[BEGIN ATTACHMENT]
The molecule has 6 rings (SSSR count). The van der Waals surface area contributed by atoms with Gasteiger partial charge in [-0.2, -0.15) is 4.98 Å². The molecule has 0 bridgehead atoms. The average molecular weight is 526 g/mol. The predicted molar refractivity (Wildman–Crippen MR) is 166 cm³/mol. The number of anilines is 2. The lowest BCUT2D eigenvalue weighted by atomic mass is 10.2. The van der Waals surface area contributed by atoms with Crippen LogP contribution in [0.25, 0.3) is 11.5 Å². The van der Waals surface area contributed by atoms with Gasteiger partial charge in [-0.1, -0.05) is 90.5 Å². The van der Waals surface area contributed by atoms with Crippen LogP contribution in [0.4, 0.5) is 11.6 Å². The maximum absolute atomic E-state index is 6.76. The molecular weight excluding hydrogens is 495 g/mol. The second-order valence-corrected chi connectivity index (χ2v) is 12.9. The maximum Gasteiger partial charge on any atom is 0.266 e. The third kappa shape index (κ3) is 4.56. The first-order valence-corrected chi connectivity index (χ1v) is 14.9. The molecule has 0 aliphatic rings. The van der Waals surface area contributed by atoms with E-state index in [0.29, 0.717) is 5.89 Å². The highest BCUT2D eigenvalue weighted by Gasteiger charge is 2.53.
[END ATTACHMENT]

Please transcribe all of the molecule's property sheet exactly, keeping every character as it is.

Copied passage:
The molecule has 6 rings (SSSR count). The van der Waals surface area contributed by atoms with Gasteiger partial charge in [-0.2, -0.15) is 4.98 Å². The molecule has 0 bridgehead atoms. The average molecular weight is 526 g/mol. The predicted molar refractivity (Wildman–Crippen MR) is 166 cm³/mol. The number of anilines is 2. The lowest BCUT2D eigenvalue weighted by atomic mass is 10.2. The van der Waals surface area contributed by atoms with Crippen LogP contribution in [0.25, 0.3) is 11.5 Å². The van der Waals surface area contributed by atoms with Gasteiger partial charge in [-0.1, -0.05) is 90.5 Å². The van der Waals surface area contributed by atoms with Crippen LogP contribution in [0.4, 0.5) is 11.6 Å². The maximum absolute atomic E-state index is 6.76. The molecular weight excluding hydrogens is 495 g/mol. The second-order valence-corrected chi connectivity index (χ2v) is 12.9. The maximum Gasteiger partial charge on any atom is 0.266 e. The third kappa shape index (κ3) is 4.56. The first-order valence-corrected chi connectivity index (χ1v) is 14.9. The molecule has 0 aliphatic rings. The van der Waals surface area contributed by atoms with E-state index in [0.29, 0.717) is 5.89 Å². The highest BCUT2D eigenvalue weighted by Gasteiger charge is 2.53.